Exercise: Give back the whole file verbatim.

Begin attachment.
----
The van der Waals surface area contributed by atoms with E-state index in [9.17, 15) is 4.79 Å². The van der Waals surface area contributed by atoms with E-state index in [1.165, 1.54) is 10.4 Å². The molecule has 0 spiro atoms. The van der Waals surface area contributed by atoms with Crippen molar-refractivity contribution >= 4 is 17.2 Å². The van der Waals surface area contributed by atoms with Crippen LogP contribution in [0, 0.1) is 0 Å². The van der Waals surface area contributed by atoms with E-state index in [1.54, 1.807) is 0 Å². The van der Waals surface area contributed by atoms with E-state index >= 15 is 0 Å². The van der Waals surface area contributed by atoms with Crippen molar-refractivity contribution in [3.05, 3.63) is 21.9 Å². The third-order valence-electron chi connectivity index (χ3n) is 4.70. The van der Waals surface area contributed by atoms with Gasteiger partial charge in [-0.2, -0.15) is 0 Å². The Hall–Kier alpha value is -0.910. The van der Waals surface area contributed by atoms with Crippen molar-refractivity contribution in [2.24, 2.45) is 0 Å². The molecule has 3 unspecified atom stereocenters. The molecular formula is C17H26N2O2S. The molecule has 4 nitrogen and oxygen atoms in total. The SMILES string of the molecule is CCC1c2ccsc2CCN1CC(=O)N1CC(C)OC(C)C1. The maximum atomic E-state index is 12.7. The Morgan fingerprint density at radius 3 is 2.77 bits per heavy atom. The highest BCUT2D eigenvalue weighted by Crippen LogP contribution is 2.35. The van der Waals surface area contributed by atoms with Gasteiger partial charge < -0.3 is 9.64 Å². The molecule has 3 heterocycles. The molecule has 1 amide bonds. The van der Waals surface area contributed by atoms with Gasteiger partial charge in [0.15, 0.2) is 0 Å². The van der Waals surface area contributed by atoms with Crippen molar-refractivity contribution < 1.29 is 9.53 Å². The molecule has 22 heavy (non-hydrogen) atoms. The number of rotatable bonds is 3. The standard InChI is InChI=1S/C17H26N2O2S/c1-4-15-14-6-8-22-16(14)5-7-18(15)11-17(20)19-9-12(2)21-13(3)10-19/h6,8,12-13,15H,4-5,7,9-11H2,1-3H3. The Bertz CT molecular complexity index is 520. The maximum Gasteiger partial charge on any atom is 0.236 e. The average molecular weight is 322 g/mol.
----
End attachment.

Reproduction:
The van der Waals surface area contributed by atoms with E-state index in [9.17, 15) is 4.79 Å². The van der Waals surface area contributed by atoms with E-state index in [1.165, 1.54) is 10.4 Å². The molecule has 0 spiro atoms. The van der Waals surface area contributed by atoms with Crippen molar-refractivity contribution >= 4 is 17.2 Å². The van der Waals surface area contributed by atoms with Crippen LogP contribution in [0, 0.1) is 0 Å². The van der Waals surface area contributed by atoms with E-state index in [1.54, 1.807) is 0 Å². The van der Waals surface area contributed by atoms with E-state index >= 15 is 0 Å². The van der Waals surface area contributed by atoms with Crippen molar-refractivity contribution in [3.05, 3.63) is 21.9 Å². The third-order valence-electron chi connectivity index (χ3n) is 4.70. The van der Waals surface area contributed by atoms with Gasteiger partial charge in [-0.2, -0.15) is 0 Å². The Hall–Kier alpha value is -0.910. The van der Waals surface area contributed by atoms with Crippen molar-refractivity contribution in [2.24, 2.45) is 0 Å². The molecule has 3 unspecified atom stereocenters. The molecular formula is C17H26N2O2S. The molecule has 4 nitrogen and oxygen atoms in total. The SMILES string of the molecule is CCC1c2ccsc2CCN1CC(=O)N1CC(C)OC(C)C1. The maximum atomic E-state index is 12.7. The Morgan fingerprint density at radius 3 is 2.77 bits per heavy atom. The highest BCUT2D eigenvalue weighted by Crippen LogP contribution is 2.35. The van der Waals surface area contributed by atoms with Gasteiger partial charge < -0.3 is 9.64 Å². The molecule has 3 heterocycles. The molecule has 1 amide bonds. The van der Waals surface area contributed by atoms with Gasteiger partial charge in [0.15, 0.2) is 0 Å². The van der Waals surface area contributed by atoms with Crippen molar-refractivity contribution < 1.29 is 9.53 Å². The molecule has 22 heavy (non-hydrogen) atoms. The number of rotatable bonds is 3. The standard InChI is InChI=1S/C17H26N2O2S/c1-4-15-14-6-8-22-16(14)5-7-18(15)11-17(20)19-9-12(2)21-13(3)10-19/h6,8,12-13,15H,4-5,7,9-11H2,1-3H3. The Bertz CT molecular complexity index is 520. The maximum Gasteiger partial charge on any atom is 0.236 e. The average molecular weight is 322 g/mol.